Thursday, June 15, 2017

My Journey with Capone

Some call him President, some others call him Gisage, and many know him as Capone. His real name is Alphonse Barikage. He is a great and brilliant guy. 

When he comes to our Basketball court on Wednesdays evening, we all know that the fun is just about to begin. He has some old school basketball moves that remind me of Kareem Abdul Jabaar’s sky hook (I have the footage to prove it, but I won’t share it here…)

What I didn’t know was that Capone is a great writer. He just published a piece in one of Toronto’s big newspapers, and it is a real work of art. As we are about to celebrate Fathers’ day, I thought that the timing of the article is just perfect

Here it is. Ladies and Gentlemen, here comes Alphonse Barikage, a.k.a Capone

A walk down memory lane

When I reach for my son's hand, I feel my father's palm in mine, Alphonse Barikage writes

How would I be remembered?

The question on how I will be remembered after I die has not been one that I have spent much time pondering. That was, until a few years ago, when my then 8-year-old son – yes you heard it right – raised the topic with me.

It was a beautiful spring day. For the first time that year, the sun was full out. Marcus and I decided to walk to the local library to borrow some books. Children were playing soccer and others, shooting hoops on the street.

Cars were driving slowly, honking occasionally to get the children's attention and have them clear the way. Neighbours were trading jokes and pleasantries across the street from their porch. You could tell that everyone was happy that winter was finally over.

Marcus and I had been walking for about 10 minutes in silence, taking in the cacophonous sounds from the street and the fresh smell emanating from a soil that has just emerged from a long winter.

Marcus interrupted our silence.

"Papa, have you noticed that every time we go for a walk, you are always holding my hand"
"Really?" I said. It was probably something I was doing instinctively, almost like breathing, in a protective gesture.

"I do it to keep you safe, Marcus," I continued. "There are many cars and too many distracted drivers. I don't want you to run into traffic."

At that point, images from my childhood in Burundi, where I was born, started rolling in my head. It was not just one, but several images rolling out, almost like a slide show. In each of those memories, I was walking hand in hand with my dad.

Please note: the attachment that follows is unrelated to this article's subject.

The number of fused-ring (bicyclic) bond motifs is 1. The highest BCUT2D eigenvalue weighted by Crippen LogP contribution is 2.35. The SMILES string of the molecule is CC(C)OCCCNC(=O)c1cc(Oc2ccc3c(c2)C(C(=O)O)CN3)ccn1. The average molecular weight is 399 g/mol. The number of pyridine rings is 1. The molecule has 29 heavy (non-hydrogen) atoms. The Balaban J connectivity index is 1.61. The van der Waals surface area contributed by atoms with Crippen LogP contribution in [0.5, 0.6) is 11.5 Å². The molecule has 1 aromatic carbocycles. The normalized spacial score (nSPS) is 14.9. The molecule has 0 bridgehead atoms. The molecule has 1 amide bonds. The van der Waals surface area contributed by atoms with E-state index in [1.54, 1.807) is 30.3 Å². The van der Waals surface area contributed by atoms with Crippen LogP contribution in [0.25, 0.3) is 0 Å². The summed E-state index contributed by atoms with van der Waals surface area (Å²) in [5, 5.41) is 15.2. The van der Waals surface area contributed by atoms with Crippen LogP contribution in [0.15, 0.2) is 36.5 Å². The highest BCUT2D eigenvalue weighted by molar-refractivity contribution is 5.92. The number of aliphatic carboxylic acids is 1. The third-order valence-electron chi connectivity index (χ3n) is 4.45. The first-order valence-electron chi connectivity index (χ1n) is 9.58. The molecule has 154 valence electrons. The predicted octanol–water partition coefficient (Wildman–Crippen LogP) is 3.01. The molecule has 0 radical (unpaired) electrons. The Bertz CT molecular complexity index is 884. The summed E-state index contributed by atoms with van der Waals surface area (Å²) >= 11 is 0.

In the most vivid image, my dad was walking me to school for the first time. I was five years old. It was early in the morning and we had taken a shortcut, away from the main road. We were on narrow path, surrounded by tall grass. The grass, once all green, had turned dry after three months of a harsh dry season.

That morning, I had woken up early from the excitement. As we got closer to the school, my excitement started turning into anxiety. The fear of the unknown was settling in. Then, something magical happened. Every time I squeezed my dad's hand, the anxiety would ease. I still remembered it as if it were yesterday.

I also remember us walking to my first appointment at the dentist. Similarly, my anxiety eased after holding my dad's hand. There are several other moments such as this one in my early life.

My dad died suddenly when I was 15. A heart attack took him at the relatively young age of 60. He was speaking to my younger sister when disaster struck. A teacher, he was helping her prepare for an upcoming exam.

Only a few pictures of him remain. In one photo, he is standing, with the horizon as a background, holding my oldest brother's hand. I can see my brother's small hand disappearing into my dad's large palm.

This is the picture of my dad that I like the most.
I went back to Marcus and said: "Marcus, do you know that my dad also used to hold my hand when we went for a walk?"

"Cool!" Marcus said "Do you also think your grandpa used to hold your dad's hand when they went for a walk?" he asked.

I had no idea, but that image of my dad and his dad walking up or down a hill, hand in hand, somewhere in Rwanda, the country where my dad was born 95 years ago, made sense to me.
"Probably," I finally replied.

"Awesome! When I grow up and go for a walk with my son, I will hold their hand just like you and my grandpa did. So this way, holding my son's hand will always remind me of you, long after you are gone." Marcus smiled.

I smiled back.

"And, what would you do, if you have a daughter?" I asked.
"A boy or a girl, it doesn't matter. I will hold their hand to remember you," Marcus replied.
I again smiled and squeezed Marcus's hand as we continued our trip to the library.

Had my dad been holding my hand because he wanted to remember his dad, and was I offering my son my hand to remember him, as Marcus suggested? It had never occurred to me. But now I could see how this could be possible.

We reached the library, where our conversation veered into less weighty topics.
From that day on, when I visit a park and I see a father playing soccer or baseball with their child, I cannot stop myself from wondering whether the father is just playing or whether something much deeper is at play.

Is the father trying to relive a joyous moment from their own childhood? Is the father trying also to keep their departed father's memory alive?

Not too long ago, I took Marcus to skate at a local skating rink. As I was tightening his skate's laces, I wondered whether I was starting a new intergenerational tradition. Will Marcus also remember me when tightening the laces of his child's skates?

Alphonse Barikage

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